WASHINGTON: The US State Department is “beyond fed up” with Houthi attacks in Yemen, spokesperson Ned Price told a press briefing on Thursday, adding that the assaults were exacerbating the humanitarian crisis in the country.
A Yemeni government official said Tuesday that Houthi rebels fired two missiles in the latest attack in the government-held city of Marib, killing at least three people, including a child.
The missiles landed in the Rawdha neighborhood in the crowded city, according to Ali Al-Ghulisi, the provincial governor’s press secretary.
At least 10 other people, including two children, were wounded in the attack, Al-Ghulisi said.
The Houthis said they targeted military camps in the city, though they did not provide evidence to support their claim.
Yemen has been embroiled in a civil war since 2014, when the Iranian-backed Houthis swept across much of the north and seized the capital, Sanaa, forcing the internationally recognized government into exile. An Arab coalition entered the war the following year on the side of the government.
Tuesday’s missiles landed in the same residential neighborhood where a Houthi missile and explosive-laden drone attack hit a gas station earlier this month, killing at least 21 people, including a father and his 2-year-old daughter.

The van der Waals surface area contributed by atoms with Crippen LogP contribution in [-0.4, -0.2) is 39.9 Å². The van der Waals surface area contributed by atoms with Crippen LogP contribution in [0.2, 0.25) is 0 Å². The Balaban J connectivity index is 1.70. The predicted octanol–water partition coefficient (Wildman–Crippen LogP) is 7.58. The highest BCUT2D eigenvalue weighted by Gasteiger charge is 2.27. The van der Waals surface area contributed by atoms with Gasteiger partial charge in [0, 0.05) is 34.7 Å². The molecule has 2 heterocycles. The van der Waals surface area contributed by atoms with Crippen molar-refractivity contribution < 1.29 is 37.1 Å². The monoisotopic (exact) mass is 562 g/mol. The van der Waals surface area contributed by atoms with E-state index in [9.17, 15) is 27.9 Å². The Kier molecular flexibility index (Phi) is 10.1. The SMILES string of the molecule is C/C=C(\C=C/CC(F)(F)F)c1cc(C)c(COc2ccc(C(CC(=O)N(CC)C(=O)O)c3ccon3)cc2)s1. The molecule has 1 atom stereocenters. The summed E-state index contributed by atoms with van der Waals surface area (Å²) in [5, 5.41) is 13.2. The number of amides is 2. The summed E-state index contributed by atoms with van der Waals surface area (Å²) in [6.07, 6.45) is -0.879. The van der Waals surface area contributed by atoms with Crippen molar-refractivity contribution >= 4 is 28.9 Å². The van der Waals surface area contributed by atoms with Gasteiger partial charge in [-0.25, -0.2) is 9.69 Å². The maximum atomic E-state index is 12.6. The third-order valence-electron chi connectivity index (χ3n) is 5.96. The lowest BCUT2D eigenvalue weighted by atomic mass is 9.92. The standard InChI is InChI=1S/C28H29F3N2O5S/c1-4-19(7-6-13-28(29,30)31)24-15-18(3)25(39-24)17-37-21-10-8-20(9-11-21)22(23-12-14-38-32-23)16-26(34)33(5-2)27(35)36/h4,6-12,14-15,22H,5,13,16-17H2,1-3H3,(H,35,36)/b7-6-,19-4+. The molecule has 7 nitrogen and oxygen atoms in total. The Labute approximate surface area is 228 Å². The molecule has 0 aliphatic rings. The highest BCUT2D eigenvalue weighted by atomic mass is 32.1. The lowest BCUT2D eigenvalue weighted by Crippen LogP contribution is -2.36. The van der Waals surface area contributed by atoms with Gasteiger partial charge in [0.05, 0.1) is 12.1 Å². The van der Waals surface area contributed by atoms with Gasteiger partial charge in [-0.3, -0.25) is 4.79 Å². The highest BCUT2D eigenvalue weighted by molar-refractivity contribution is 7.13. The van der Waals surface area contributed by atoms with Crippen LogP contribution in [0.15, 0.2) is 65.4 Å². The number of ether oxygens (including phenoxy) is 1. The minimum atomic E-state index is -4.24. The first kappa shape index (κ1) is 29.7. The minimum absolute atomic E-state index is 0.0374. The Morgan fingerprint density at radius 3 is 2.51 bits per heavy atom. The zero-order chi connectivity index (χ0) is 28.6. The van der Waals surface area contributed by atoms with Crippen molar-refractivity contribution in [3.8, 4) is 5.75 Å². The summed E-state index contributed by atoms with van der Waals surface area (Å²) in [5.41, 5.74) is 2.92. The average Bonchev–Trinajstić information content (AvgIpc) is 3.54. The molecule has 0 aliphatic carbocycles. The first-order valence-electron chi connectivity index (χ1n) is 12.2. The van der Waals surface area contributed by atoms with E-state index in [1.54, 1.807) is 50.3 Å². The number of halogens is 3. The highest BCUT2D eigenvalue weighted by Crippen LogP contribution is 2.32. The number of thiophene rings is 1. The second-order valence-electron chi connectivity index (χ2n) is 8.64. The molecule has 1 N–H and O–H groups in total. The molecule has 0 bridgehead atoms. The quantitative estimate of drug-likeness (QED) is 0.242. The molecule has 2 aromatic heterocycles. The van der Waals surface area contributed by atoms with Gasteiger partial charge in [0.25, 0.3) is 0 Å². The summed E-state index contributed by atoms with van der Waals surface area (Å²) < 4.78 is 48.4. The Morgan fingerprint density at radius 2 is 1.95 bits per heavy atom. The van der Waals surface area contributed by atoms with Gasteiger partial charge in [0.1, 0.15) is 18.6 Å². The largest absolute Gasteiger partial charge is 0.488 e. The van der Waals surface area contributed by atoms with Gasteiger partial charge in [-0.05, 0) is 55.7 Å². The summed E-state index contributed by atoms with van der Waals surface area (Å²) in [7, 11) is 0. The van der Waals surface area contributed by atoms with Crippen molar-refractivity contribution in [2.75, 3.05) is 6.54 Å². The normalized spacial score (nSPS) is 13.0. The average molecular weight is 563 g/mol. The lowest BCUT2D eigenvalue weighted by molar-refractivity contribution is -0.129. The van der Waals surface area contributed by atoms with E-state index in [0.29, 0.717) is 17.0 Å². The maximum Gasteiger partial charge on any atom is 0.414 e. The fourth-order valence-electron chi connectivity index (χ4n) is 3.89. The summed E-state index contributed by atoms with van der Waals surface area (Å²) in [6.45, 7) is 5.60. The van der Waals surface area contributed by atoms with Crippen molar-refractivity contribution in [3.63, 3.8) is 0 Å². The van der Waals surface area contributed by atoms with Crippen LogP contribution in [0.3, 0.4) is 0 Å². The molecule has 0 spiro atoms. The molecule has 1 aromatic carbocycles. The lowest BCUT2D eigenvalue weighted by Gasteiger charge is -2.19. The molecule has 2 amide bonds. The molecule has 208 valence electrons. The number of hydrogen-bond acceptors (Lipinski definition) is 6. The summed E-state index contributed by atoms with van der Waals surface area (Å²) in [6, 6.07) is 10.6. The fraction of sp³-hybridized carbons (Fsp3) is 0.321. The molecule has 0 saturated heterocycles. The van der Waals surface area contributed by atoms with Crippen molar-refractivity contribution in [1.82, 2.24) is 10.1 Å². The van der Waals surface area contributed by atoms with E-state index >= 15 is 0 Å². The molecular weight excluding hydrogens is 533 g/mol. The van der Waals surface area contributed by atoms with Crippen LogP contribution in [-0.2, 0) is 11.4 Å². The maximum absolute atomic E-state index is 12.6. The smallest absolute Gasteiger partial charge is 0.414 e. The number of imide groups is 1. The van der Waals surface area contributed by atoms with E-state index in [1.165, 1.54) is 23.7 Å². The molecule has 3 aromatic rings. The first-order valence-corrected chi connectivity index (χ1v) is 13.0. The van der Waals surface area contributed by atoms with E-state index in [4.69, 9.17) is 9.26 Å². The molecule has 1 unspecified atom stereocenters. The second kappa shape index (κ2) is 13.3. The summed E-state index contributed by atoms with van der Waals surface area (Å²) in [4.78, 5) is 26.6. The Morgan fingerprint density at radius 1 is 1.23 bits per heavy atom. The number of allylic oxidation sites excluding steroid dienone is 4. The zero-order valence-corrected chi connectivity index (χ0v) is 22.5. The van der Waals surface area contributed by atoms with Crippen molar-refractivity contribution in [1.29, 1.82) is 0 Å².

The Houthis mounted a brutal offensive on oil and gas-rich Marib in February to seize control from the Yemeni government, sparking widespread condemnation from the international community.
However, they have not made substantial progress and have suffered heavy losses amid stiff resistance from government forces aided by the Arab coalition supporting them.
The Houthis have fired ballistic missiles and sent drones into Marib, often hitting civilian areas and camps for displaced people. More than 120 civilians have been killed, including 15 children, and more than 220 wounded in Marib in the past six months, according to the government.
The US’s top diplomat in Yemen, Cathy Westley, condemned Tuesday’s attack and called for the Houthis to “accept a cease-fire and engage in negotiations” on a peaceful settlement to the conflict.
The Houthis have also stepped up cross border attacks on Saudi Arabia’s southern region since the start of the year, targeting populated areas and vital, civilian and oil installations.
(With Reuters and AP)